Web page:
Correct

More than 100 years later his assessment has proved correct. The “new” was simply the old rebellion against the truth first found in the “father of lies” the devil. It comes back to the authority of scripture. Where God’s word is not the sole and sufficient authority, man’s proud and shifting notions will take over. Couched in scriptural language though it might be, it disguises rebellion against the very truth it professes.

Whenever the prefix “new” appears in connection with movements and methods it should put us on our guard. It was new in Spurgeon’s day and it is new again in ours. It is no coincidence that Wales Evangelical School of Theology, which promotes the new Calvinist Porterbrook Network, has a lecturer who espouses liberal views on John’s gospel (see BLQ last issue). Many who push the new agendas of today, perhaps without realising it, are encouraging the insidious progress of historic liberalism.

Our day differs from Spurgeon’s in that the liberalism of his time was more theological in character. In the biblically-literate 19th century, these issues were more understood amongst well-read Christians and church leaders. The battle raged around the rugged truths of the gospel itself. Although our day has its theological controversies, its liberalism tends to be more popular and practical in character. Never has the church has so many resources to understand the Bible – yet never has the church seemed so ignorant or indifferent to the Bible. Consequently, the battleground is the outward aspect of things: worship methods, evangelistic strategies, church growth models, the social application of the faith and so on.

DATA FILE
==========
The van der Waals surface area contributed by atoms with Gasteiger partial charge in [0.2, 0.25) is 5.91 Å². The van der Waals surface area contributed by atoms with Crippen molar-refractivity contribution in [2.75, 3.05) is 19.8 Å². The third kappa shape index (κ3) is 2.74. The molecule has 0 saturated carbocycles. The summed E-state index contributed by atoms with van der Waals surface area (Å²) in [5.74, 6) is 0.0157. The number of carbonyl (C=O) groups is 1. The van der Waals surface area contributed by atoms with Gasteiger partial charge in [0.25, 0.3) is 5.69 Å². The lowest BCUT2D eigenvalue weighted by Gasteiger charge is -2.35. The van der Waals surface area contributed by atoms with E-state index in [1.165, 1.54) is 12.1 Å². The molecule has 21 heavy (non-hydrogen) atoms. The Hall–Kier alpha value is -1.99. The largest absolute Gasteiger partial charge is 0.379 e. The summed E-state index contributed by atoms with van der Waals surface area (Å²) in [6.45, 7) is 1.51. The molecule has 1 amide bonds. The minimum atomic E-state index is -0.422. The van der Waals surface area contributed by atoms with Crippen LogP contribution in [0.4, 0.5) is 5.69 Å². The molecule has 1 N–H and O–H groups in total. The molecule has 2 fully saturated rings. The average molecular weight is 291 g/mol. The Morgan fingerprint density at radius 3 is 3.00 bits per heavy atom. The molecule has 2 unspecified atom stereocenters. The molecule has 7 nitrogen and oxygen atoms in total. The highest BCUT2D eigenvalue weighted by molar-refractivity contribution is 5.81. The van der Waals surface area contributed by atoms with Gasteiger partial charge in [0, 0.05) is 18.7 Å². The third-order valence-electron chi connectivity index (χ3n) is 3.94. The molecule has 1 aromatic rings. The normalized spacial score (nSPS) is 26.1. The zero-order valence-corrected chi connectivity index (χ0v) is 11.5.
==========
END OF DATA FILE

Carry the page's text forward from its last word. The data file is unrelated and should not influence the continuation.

We fear that the New Calvinism, New Evangelicalism, the “new way of doing church,” new Bible versions, new worship, and New Perspective are really new manifestations of the liberalism against which Spurgeon fought and against which every generation of Christians must oppose. Time will, I believe, prove the correctness of this assertion. Agenda for change and authority of scripture are mutually exclusive. It is one thing to believe the orthodox inspiration of scripture today – but if its authority is not submitted to, the next stage is to jettison the doctrine itself and go further down the road of unbelief.

To cite another example. Back in 1983, the evangelist John Blanchard (with Peter Anderson and Derek Cleave) wrote a book entitled Pop Goes the Gospel (revised and enlarged in 2000 and subtitled Rock in the Church). In it, the authors demonstrate the unscripturalness of using rock and pop music in evangelism and worship. Evangelicals of the day were alerted, including many in Wales. Blanchard was invited to speak at the annual Aberystwyth Conference in 1984. This was to an evening meeting, and also to a young people’s meeting. So many came to the latter that the venue was changed and the questions and answers continued until midnight (see Hear Me Carefully, John Blanchard a biography, Evangelical Press, 2012, page 57).

However, fast forward 1984 to 2014, and what has been done with this in Wales? There are few evangelical churches now, north or south, that do not employ music bands and contemporary worship music. Indeed, it is counted axiomatic that it should be so, and those who, because of their biblical principles, maintain reformed worship and evangelism, are virtually ridiculed. Such is the slide that time alone will tell where it will lead. Iain Murray, writing in the Banner of Truth magazine in 2010, raised a necessary warning with an article entitled, “Sensual Worship – a sign of developing apostasy.” Although assessing the wider scene, his concluding paragraph deserves to be heeded by us all,

Accommodating the churches to contemporary culture may increase numbers (for a time); it has never led to a spiritual awakening. Unless there is a God-given change, it is to be feared that we will see in evangelicalism a developing apostasy.

One thing is for sure: sitting loose to God-fearing submission to the authority of scripture will not have the favour of God or the real blessing of heaven. The fire of divine acceptance fell upon Elijah’s altar – the man who stood apart, reformed, obeyed, and prayed (1 Kings 18:30,36-38). This is where we must stand. May the Lord enable us to do so in our day, that we might see the God of our fathers arise and have mercy upon Zion!

To be continued